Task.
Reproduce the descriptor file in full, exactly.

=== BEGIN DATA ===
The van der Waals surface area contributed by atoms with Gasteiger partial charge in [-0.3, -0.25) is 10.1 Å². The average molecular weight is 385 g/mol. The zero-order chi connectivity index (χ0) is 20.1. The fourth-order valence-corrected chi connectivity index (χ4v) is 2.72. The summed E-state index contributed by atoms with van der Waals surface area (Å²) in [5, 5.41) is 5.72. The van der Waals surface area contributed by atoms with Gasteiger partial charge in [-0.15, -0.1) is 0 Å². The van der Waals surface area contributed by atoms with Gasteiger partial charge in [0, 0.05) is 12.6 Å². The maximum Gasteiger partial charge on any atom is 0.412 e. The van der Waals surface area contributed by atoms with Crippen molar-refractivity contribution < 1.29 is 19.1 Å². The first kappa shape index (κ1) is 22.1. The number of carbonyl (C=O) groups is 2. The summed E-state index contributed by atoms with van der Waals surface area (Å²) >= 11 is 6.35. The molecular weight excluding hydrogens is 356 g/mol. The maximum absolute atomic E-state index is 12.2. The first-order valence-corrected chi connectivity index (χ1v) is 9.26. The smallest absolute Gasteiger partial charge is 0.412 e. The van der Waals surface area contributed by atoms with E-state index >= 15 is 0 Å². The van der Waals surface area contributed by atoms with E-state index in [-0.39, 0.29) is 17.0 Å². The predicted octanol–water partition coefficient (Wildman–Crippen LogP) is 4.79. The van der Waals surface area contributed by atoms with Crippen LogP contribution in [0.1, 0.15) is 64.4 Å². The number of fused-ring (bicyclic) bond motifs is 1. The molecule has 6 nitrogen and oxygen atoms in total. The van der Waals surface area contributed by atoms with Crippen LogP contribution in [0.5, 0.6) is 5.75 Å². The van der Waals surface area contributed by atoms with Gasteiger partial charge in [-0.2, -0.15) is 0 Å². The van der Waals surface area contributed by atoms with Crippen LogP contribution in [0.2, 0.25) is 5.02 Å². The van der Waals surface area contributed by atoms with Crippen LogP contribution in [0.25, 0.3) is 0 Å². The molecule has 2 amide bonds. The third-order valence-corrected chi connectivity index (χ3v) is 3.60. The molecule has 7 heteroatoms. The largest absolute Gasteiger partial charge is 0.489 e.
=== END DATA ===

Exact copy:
The van der Waals surface area contributed by atoms with Gasteiger partial charge in [-0.3, -0.25) is 10.1 Å². The average molecular weight is 385 g/mol. The zero-order chi connectivity index (χ0) is 20.1. The fourth-order valence-corrected chi connectivity index (χ4v) is 2.72. The summed E-state index contributed by atoms with van der Waals surface area (Å²) in [5, 5.41) is 5.72. The van der Waals surface area contributed by atoms with Gasteiger partial charge in [-0.15, -0.1) is 0 Å². The van der Waals surface area contributed by atoms with Gasteiger partial charge in [0, 0.05) is 12.6 Å². The maximum Gasteiger partial charge on any atom is 0.412 e. The van der Waals surface area contributed by atoms with Crippen molar-refractivity contribution < 1.29 is 19.1 Å². The first kappa shape index (κ1) is 22.1. The number of carbonyl (C=O) groups is 2. The summed E-state index contributed by atoms with van der Waals surface area (Å²) >= 11 is 6.35. The molecular weight excluding hydrogens is 356 g/mol. The maximum absolute atomic E-state index is 12.2. The first-order valence-corrected chi connectivity index (χ1v) is 9.26. The smallest absolute Gasteiger partial charge is 0.412 e. The van der Waals surface area contributed by atoms with E-state index >= 15 is 0 Å². The van der Waals surface area contributed by atoms with E-state index in [-0.39, 0.29) is 17.0 Å². The predicted octanol–water partition coefficient (Wildman–Crippen LogP) is 4.79. The van der Waals surface area contributed by atoms with Crippen LogP contribution in [0.1, 0.15) is 64.4 Å². The number of fused-ring (bicyclic) bond motifs is 1. The molecule has 6 nitrogen and oxygen atoms in total. The van der Waals surface area contributed by atoms with Crippen LogP contribution in [0.5, 0.6) is 5.75 Å². The van der Waals surface area contributed by atoms with Gasteiger partial charge in [-0.2, -0.15) is 0 Å². The van der Waals surface area contributed by atoms with Crippen LogP contribution in [0.2, 0.25) is 5.02 Å². The van der Waals surface area contributed by atoms with Crippen LogP contribution in [0.25, 0.3) is 0 Å². The molecule has 2 amide bonds. The third-order valence-corrected chi connectivity index (χ3v) is 3.60. The molecule has 7 heteroatoms. The largest absolute Gasteiger partial charge is 0.489 e.